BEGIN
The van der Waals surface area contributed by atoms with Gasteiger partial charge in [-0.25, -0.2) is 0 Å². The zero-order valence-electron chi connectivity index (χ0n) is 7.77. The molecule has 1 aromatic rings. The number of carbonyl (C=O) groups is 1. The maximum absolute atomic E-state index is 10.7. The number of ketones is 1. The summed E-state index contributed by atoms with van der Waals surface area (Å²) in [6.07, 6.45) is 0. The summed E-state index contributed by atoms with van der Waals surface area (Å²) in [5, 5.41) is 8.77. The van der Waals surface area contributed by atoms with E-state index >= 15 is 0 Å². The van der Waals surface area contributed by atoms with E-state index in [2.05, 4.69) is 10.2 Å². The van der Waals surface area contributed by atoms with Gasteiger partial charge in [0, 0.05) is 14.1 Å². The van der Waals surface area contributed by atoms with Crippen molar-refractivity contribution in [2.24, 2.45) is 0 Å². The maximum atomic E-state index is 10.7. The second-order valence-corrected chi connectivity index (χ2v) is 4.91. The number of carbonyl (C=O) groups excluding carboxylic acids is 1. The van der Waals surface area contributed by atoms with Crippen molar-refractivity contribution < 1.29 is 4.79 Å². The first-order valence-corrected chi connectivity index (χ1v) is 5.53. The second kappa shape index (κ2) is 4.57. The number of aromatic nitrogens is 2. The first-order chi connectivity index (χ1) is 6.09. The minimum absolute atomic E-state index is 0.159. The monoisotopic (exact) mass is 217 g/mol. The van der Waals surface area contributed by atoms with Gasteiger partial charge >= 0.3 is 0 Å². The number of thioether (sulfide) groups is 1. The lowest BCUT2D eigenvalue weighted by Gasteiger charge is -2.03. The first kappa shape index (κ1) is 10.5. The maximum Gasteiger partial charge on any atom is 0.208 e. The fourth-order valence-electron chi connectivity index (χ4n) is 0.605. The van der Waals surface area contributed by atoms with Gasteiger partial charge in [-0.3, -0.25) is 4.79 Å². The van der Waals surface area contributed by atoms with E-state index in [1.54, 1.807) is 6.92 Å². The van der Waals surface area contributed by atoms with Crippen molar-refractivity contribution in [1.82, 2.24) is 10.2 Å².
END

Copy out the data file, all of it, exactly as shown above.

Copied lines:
The van der Waals surface area contributed by atoms with Gasteiger partial charge in [-0.25, -0.2) is 0 Å². The zero-order valence-electron chi connectivity index (χ0n) is 7.77. The molecule has 1 aromatic rings. The number of carbonyl (C=O) groups is 1. The maximum absolute atomic E-state index is 10.7. The number of ketones is 1. The summed E-state index contributed by atoms with van der Waals surface area (Å²) in [6.07, 6.45) is 0. The summed E-state index contributed by atoms with van der Waals surface area (Å²) in [5, 5.41) is 8.77. The van der Waals surface area contributed by atoms with E-state index >= 15 is 0 Å². The van der Waals surface area contributed by atoms with E-state index in [2.05, 4.69) is 10.2 Å². The van der Waals surface area contributed by atoms with Gasteiger partial charge in [0, 0.05) is 14.1 Å². The van der Waals surface area contributed by atoms with Crippen molar-refractivity contribution in [2.24, 2.45) is 0 Å². The maximum atomic E-state index is 10.7. The second-order valence-corrected chi connectivity index (χ2v) is 4.91. The number of carbonyl (C=O) groups excluding carboxylic acids is 1. The van der Waals surface area contributed by atoms with Crippen molar-refractivity contribution < 1.29 is 4.79 Å². The first-order valence-corrected chi connectivity index (χ1v) is 5.53. The second kappa shape index (κ2) is 4.57. The number of aromatic nitrogens is 2. The first-order chi connectivity index (χ1) is 6.09. The minimum absolute atomic E-state index is 0.159. The monoisotopic (exact) mass is 217 g/mol. The van der Waals surface area contributed by atoms with Gasteiger partial charge >= 0.3 is 0 Å². The number of thioether (sulfide) groups is 1. The lowest BCUT2D eigenvalue weighted by Gasteiger charge is -2.03. The first kappa shape index (κ1) is 10.5. The maximum Gasteiger partial charge on any atom is 0.208 e. The fourth-order valence-electron chi connectivity index (χ4n) is 0.605. The van der Waals surface area contributed by atoms with Gasteiger partial charge in [-0.3, -0.25) is 4.79 Å². The van der Waals surface area contributed by atoms with E-state index in [1.54, 1.807) is 6.92 Å². The van der Waals surface area contributed by atoms with Crippen molar-refractivity contribution in [1.82, 2.24) is 10.2 Å².